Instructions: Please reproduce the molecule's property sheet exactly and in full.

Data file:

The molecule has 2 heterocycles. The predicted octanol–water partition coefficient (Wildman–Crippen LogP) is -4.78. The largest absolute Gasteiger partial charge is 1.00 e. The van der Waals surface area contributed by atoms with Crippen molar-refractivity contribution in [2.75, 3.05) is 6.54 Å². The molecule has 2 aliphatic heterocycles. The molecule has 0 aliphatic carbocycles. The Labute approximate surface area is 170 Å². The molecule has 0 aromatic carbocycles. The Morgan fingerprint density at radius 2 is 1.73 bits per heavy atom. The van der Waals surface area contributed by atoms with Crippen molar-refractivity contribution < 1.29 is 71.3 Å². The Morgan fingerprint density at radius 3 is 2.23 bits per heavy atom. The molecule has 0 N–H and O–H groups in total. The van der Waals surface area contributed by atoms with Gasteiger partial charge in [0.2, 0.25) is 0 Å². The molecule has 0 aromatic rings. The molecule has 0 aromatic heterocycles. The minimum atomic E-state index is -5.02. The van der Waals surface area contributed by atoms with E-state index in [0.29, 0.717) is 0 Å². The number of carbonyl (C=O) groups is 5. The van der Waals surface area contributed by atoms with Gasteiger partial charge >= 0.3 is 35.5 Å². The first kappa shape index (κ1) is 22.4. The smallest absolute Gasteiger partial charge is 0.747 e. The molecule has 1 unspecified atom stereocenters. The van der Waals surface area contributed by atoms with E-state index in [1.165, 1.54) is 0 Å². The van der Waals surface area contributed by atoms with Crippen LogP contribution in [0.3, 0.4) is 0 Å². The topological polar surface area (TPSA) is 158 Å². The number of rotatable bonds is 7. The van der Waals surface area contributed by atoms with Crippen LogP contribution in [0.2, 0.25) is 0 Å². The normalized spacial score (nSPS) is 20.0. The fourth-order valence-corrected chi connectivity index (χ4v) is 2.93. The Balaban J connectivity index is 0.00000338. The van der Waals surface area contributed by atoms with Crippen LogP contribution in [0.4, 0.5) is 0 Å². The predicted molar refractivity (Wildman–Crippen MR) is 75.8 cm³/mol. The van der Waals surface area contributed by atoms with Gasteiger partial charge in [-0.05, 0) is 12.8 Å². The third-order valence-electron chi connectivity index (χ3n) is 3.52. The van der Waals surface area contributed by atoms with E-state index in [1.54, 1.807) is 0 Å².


The molecule has 2 heterocycles. The predicted octanol–water partition coefficient (Wildman–Crippen LogP) is -4.78. The largest absolute Gasteiger partial charge is 1.00 e. The van der Waals surface area contributed by atoms with Crippen molar-refractivity contribution in [2.75, 3.05) is 6.54 Å². The molecule has 2 aliphatic heterocycles. The molecule has 0 aliphatic carbocycles. The Labute approximate surface area is 170 Å². The molecule has 0 aromatic carbocycles. The Morgan fingerprint density at radius 2 is 1.73 bits per heavy atom. The van der Waals surface area contributed by atoms with Crippen molar-refractivity contribution < 1.29 is 71.3 Å². The Morgan fingerprint density at radius 3 is 2.23 bits per heavy atom. The molecule has 0 N–H and O–H groups in total. The van der Waals surface area contributed by atoms with Gasteiger partial charge in [0.2, 0.25) is 0 Å². The molecule has 0 aromatic rings. The molecule has 0 aromatic heterocycles. The minimum atomic E-state index is -5.02. The van der Waals surface area contributed by atoms with E-state index in [0.29, 0.717) is 0 Å². The number of carbonyl (C=O) groups is 5. The van der Waals surface area contributed by atoms with Gasteiger partial charge >= 0.3 is 35.5 Å². The first kappa shape index (κ1) is 22.4. The smallest absolute Gasteiger partial charge is 0.747 e. The molecule has 1 unspecified atom stereocenters. The van der Waals surface area contributed by atoms with E-state index in [1.165, 1.54) is 0 Å². The van der Waals surface area contributed by atoms with Crippen LogP contribution in [0.3, 0.4) is 0 Å². The topological polar surface area (TPSA) is 158 Å². The number of rotatable bonds is 7. The van der Waals surface area contributed by atoms with Crippen LogP contribution in [0.2, 0.25) is 0 Å². The normalized spacial score (nSPS) is 20.0. The fourth-order valence-corrected chi connectivity index (χ4v) is 2.93. The Balaban J connectivity index is 0.00000338. The van der Waals surface area contributed by atoms with Crippen LogP contribution in [0.4, 0.5) is 0 Å². The predicted molar refractivity (Wildman–Crippen MR) is 75.8 cm³/mol. The van der Waals surface area contributed by atoms with Gasteiger partial charge in [-0.05, 0) is 12.8 Å². The third-order valence-electron chi connectivity index (χ3n) is 3.52. The van der Waals surface area contributed by atoms with E-state index in [1.54, 1.807) is 0 Å².